QAOA and Privacy…

 A quantum computer at IBM’s Thomas J. Watson Research Center.

Credit: Connie Zhou for IBM

Topics: Computer Science, Cryptography, Cybersecurity, Quantum Computer

A team of researchers in China has unveiled a technique that — theoretically — could crack the most commonly used types of digital privacy using a rudimentary quantum computer.

The technique worked in a small-scale demonstration, the researchers report, but other experts are skeptical that the procedure could scale up to beat ordinary computers at the task. Still, they warn that the paper, posted late last month on the arXiv repository1, is a reminder of the vulnerability of online privacy.

Quantum computers are known to be a potential threat to current encryption systems. However, the technology is still in its infancy, and researchers typically estimate that it will be many years until it can be faster than ordinary computers at cracking cryptographic keys.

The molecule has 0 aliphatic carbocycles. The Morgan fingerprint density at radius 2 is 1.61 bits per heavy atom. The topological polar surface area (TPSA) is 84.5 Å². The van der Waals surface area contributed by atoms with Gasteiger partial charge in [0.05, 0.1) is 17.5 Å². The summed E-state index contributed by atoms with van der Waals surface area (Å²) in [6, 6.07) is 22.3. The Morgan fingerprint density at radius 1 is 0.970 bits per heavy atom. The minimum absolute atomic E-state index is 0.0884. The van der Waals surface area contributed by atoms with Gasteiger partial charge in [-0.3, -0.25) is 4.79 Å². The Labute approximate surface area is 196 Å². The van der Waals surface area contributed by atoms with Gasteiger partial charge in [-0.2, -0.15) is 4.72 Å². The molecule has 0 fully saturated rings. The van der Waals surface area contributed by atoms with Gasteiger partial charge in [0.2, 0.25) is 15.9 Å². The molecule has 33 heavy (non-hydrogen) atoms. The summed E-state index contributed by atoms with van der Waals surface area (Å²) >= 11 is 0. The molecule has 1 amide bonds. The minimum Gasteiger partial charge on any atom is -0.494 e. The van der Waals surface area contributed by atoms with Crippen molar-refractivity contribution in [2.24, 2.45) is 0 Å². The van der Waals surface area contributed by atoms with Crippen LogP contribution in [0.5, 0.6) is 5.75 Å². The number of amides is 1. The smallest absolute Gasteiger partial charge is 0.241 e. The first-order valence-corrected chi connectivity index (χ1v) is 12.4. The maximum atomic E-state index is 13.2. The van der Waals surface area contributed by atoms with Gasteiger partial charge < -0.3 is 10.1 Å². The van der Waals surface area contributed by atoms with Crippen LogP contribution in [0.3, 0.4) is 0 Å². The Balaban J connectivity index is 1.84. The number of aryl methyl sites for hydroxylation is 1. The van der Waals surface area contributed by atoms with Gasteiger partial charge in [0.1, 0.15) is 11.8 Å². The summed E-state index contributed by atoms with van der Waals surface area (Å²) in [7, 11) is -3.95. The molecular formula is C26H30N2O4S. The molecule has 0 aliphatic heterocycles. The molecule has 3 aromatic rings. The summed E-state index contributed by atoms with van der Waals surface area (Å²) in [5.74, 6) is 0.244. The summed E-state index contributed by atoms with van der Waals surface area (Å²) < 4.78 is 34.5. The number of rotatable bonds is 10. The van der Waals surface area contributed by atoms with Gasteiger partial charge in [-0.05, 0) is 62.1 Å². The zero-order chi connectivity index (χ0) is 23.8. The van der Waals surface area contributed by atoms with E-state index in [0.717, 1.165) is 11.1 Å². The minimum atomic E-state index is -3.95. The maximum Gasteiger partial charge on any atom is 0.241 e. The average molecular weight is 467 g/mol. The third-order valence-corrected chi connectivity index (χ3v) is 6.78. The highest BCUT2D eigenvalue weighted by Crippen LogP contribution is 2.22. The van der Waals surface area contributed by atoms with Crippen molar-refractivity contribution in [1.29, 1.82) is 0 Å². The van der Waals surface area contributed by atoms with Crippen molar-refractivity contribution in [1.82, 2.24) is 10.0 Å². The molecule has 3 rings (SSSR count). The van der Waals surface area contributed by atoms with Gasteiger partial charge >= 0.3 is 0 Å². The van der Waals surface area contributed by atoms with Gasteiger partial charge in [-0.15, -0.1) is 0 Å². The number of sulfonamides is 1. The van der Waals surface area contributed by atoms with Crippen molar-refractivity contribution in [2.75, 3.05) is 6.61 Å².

Researchers realized in the 1990s that quantum computers could exploit peculiarities of physics to perform tasks that seem to be beyond the reach of ‘classical’ computers. Peter Shor, a mathematician now at the Massachusetts Institute of Technology in Cambridge, showed in 19942 how to apply the phenomena of quantum superposition and interference to factoring integer numbers into primes — the integers that cannot be further divided without a remainder.

Are quantum computers about to break online privacy? Davide Castelvecchi, Nature

Published by reginaldgoodwin

Engineering Physics, Bachelors of Science, December 1984 Microelectronics & Photonics, Graduate Certificate, February 2016 Nanoengineering, Masters, December 2019 Nanoengineering, Ph.D., Summer 2022

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